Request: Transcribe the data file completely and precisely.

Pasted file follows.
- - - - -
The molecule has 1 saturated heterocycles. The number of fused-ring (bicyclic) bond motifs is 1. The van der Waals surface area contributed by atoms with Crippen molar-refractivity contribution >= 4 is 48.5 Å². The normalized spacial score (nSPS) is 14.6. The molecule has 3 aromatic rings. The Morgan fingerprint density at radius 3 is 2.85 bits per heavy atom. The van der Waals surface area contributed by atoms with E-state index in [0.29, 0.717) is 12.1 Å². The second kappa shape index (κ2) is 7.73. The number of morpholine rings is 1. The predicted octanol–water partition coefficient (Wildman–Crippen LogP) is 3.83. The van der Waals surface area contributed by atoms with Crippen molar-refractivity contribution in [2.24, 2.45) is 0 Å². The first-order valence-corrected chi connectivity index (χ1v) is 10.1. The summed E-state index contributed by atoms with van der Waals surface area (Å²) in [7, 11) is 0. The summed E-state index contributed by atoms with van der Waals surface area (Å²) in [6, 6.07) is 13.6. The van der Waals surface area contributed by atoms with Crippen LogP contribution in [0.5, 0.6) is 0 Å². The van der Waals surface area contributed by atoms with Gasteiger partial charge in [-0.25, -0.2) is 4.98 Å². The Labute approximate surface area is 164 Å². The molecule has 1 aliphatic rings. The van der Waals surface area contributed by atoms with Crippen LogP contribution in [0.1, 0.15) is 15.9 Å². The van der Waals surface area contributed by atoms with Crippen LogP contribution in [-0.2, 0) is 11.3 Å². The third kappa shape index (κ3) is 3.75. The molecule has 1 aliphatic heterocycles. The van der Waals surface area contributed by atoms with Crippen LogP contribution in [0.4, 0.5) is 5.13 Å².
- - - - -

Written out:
The molecule has 1 saturated heterocycles. The number of fused-ring (bicyclic) bond motifs is 1. The van der Waals surface area contributed by atoms with Crippen molar-refractivity contribution >= 4 is 48.5 Å². The normalized spacial score (nSPS) is 14.6. The molecule has 3 aromatic rings. The Morgan fingerprint density at radius 3 is 2.85 bits per heavy atom. The van der Waals surface area contributed by atoms with E-state index in [0.29, 0.717) is 12.1 Å². The second kappa shape index (κ2) is 7.73. The number of morpholine rings is 1. The predicted octanol–water partition coefficient (Wildman–Crippen LogP) is 3.83. The van der Waals surface area contributed by atoms with Crippen molar-refractivity contribution in [2.24, 2.45) is 0 Å². The first-order valence-corrected chi connectivity index (χ1v) is 10.1. The summed E-state index contributed by atoms with van der Waals surface area (Å²) in [7, 11) is 0. The summed E-state index contributed by atoms with van der Waals surface area (Å²) in [6, 6.07) is 13.6. The van der Waals surface area contributed by atoms with Crippen LogP contribution in [0.5, 0.6) is 0 Å². The van der Waals surface area contributed by atoms with Gasteiger partial charge in [-0.25, -0.2) is 4.98 Å². The Labute approximate surface area is 164 Å². The molecule has 1 aliphatic rings. The van der Waals surface area contributed by atoms with Crippen LogP contribution in [0.1, 0.15) is 15.9 Å². The van der Waals surface area contributed by atoms with Crippen LogP contribution in [-0.2, 0) is 11.3 Å². The third kappa shape index (κ3) is 3.75. The molecule has 1 aliphatic heterocycles. The van der Waals surface area contributed by atoms with Crippen LogP contribution in [0.4, 0.5) is 5.13 Å².